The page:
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Discussion Starter #1
How many of you have done your gears yourself? I just bought a set, and want to put them in myself. I ran a search real quick, and found that a lot of you seem to go elsewhere to get them installed. My question is.. why?

special tools? are they a bitch?

thanks
 

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needaho
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636 Posts
if they are FMS gears go ahead and install them yourself just make sure that U use all the shims off of the old gears.




o and i want to lick your ass!!!!!!!!!:D
 

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IA2
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22,413 Posts
If you don't install them properly they will be noisy and will wear quickly.

To do it properly you'll need a press to remove/install the pinion bearing, a pinion depth gauge, a dial indicator to measure backlash, a new crush sleeve, a pinion seal, some marking compound to check the mesh pattern, and perhaps an assortment of pinion and carrier shims to make adjustments.

Some people just bolt FMS gears in and they seem to work with the original shims a lot of the time. I personally wouldn't do this but people do it and get away with it.

With experience you can setup gears pretty much just by looking at the contact pattern in the marking compound.
 

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Sir Clavin
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3,106 Posts
Yea, what he said. The pinion depth tool is not exactly necessary to get the job done, although it does help. If you can get a good Ford Service manual for your car, it should have good instructions on how to do the install, just disregard the part about pinion depth.

One thing I recommend is that you first buy a new inner pinion bearing. Have the old one pressed off of the pinion and then use a die grinder to slightly grind out the middle of the bearing. Use this bearing to get the pinion depth right. Install pinion, bearing, and the original shim. It is not necesary to install the nut or tighten it. Install the case(diff. carrier and ring gear) but it is not necessary to torque the caps down. Exam the tooth contact while applying pressure to the case with a prybar or something on both sides of the ring gear(coast/drive) and it should be just about right in the middle or a little towards the inside(toe) of the ring gear. If it is not right, you can just play with the shims on the pinion to get it how you want it. The pinion should not cut too deep into the ring either, just about middle on this also. Once you get you tooth contact correct, then just check backlash and runout. blahbllah. you should have a quiet, satisfying Hypoid gearset.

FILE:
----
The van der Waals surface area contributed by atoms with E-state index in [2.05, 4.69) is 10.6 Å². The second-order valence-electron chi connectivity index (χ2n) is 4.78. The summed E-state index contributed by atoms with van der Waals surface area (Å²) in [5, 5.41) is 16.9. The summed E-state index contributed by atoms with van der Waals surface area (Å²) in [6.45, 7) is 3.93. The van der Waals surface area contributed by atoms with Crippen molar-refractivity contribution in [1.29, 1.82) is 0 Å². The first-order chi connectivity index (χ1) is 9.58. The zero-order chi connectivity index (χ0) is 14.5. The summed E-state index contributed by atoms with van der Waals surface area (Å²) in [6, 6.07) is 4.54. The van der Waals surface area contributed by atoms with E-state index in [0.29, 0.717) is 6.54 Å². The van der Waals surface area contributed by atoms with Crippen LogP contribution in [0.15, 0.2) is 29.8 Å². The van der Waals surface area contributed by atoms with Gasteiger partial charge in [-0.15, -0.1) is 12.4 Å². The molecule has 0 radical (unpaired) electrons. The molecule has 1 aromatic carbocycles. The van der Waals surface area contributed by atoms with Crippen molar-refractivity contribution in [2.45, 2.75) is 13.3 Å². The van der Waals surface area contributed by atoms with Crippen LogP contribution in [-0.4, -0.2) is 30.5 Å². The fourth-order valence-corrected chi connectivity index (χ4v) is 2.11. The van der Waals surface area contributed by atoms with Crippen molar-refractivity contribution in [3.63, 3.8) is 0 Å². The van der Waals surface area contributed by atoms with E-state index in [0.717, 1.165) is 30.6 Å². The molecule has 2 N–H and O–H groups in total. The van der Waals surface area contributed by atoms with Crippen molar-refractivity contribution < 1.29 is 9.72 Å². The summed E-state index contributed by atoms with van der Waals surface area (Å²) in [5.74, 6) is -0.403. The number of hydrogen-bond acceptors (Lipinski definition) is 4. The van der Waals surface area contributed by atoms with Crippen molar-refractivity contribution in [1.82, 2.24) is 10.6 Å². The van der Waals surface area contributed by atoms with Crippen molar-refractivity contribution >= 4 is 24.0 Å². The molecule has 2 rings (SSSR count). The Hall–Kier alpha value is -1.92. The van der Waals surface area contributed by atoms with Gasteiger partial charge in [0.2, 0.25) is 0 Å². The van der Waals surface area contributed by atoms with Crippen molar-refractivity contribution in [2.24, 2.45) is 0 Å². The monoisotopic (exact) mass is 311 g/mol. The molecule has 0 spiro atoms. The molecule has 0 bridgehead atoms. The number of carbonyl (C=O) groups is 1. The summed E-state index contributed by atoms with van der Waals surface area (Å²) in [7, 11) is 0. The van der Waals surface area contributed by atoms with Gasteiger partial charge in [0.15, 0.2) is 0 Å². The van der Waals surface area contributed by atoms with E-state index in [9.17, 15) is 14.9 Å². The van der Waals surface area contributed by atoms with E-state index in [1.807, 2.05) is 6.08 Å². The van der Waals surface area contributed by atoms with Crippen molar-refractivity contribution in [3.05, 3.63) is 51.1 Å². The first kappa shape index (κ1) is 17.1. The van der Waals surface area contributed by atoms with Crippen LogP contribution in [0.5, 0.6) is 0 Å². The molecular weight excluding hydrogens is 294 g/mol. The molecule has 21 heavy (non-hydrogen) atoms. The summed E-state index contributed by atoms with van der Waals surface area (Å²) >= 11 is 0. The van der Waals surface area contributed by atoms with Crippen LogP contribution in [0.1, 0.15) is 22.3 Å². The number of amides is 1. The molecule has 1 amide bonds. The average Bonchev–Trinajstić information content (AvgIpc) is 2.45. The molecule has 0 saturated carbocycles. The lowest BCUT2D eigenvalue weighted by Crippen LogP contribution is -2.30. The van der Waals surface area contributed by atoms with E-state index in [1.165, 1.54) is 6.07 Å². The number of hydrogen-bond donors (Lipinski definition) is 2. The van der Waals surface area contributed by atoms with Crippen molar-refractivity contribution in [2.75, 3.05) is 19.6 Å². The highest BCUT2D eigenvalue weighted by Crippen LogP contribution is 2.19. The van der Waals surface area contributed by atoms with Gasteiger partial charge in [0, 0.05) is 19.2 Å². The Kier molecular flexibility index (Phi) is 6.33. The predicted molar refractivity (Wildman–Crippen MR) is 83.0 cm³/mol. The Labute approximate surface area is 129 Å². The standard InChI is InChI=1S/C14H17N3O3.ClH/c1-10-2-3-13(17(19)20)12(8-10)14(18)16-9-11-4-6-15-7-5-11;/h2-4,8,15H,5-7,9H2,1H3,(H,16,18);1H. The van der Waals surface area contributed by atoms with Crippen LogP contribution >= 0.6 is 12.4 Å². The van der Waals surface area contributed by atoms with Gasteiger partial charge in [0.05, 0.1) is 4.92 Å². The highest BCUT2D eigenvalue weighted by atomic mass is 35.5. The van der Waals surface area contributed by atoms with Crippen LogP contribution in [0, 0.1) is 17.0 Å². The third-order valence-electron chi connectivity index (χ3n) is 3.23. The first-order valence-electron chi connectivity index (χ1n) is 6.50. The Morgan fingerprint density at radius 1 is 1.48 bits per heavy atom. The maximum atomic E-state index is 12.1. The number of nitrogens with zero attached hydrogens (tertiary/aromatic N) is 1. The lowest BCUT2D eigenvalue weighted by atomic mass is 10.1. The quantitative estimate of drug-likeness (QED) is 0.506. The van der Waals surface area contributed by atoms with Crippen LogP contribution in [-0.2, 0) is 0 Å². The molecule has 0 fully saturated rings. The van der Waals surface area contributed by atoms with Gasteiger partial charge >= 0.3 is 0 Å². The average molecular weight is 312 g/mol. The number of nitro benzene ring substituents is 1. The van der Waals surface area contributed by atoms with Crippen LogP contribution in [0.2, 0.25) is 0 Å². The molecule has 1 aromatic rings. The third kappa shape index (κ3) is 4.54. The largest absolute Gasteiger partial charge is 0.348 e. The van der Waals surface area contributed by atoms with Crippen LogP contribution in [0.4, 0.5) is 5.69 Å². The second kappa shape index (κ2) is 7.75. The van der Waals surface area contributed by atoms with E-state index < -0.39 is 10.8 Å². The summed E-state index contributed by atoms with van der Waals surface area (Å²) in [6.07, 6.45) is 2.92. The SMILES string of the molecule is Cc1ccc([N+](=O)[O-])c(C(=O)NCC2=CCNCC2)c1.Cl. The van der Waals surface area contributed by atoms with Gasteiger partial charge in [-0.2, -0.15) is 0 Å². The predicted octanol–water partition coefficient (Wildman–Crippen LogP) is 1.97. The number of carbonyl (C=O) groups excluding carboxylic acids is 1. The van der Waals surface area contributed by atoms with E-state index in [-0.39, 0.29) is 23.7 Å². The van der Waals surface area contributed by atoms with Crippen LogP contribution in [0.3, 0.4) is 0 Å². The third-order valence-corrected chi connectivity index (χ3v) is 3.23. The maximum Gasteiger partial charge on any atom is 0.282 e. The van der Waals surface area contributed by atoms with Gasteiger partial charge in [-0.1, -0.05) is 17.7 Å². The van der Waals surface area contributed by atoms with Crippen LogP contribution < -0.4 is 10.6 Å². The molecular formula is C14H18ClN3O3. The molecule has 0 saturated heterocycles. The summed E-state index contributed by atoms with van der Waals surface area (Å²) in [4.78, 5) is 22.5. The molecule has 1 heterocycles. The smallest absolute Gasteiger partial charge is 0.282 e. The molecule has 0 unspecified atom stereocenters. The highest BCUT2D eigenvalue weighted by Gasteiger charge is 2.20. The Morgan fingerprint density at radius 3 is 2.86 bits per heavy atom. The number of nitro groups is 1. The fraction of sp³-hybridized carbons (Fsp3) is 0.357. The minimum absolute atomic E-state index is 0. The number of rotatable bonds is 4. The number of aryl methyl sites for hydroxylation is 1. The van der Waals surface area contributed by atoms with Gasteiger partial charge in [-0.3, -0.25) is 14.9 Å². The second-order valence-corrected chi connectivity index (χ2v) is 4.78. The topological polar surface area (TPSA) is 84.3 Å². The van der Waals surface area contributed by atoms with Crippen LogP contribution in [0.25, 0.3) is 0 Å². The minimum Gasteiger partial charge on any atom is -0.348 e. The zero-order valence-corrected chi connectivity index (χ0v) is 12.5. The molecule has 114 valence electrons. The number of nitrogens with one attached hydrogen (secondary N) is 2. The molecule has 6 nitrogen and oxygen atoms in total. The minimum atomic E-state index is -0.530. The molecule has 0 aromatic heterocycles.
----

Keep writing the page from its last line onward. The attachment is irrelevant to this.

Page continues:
Another thing, you will need some type of tool to hold the pinion flange while you tighten the nut, which will require 140+ ft/lbs of torque and then a dial type or beam inch pound torque wrench that reads low amounts to measure bearing preload(8-15in/lbs.) backlash is in the same window at .008"-.015". Runout should be extremely close to zero unless you failed to torque the ring gear to the case properly. Bearing caps torque to 76-85ft/lbs. If you cant already tell, ive done a few of these before.
 

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I have done 2 sets of FMS gears myself and neither wine at all. I used original everything when doing both of them, even the crush sleeve. I Have friends that have done it the exact same way i did and their gears wine like hell. It's pretty much a fifty-fifty whether they will come out right or not. As long as you have all the right tools they should come out alright though.
 

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I've done a couple dozen changes between my own stuff and changes done for other people. The change isn't hard--but you really do need to have the right tools. Most people either don't have the right tools or don't have the knowledge to do it. Changing gears can take a while to do--so a lot of people don't have the patience.
 
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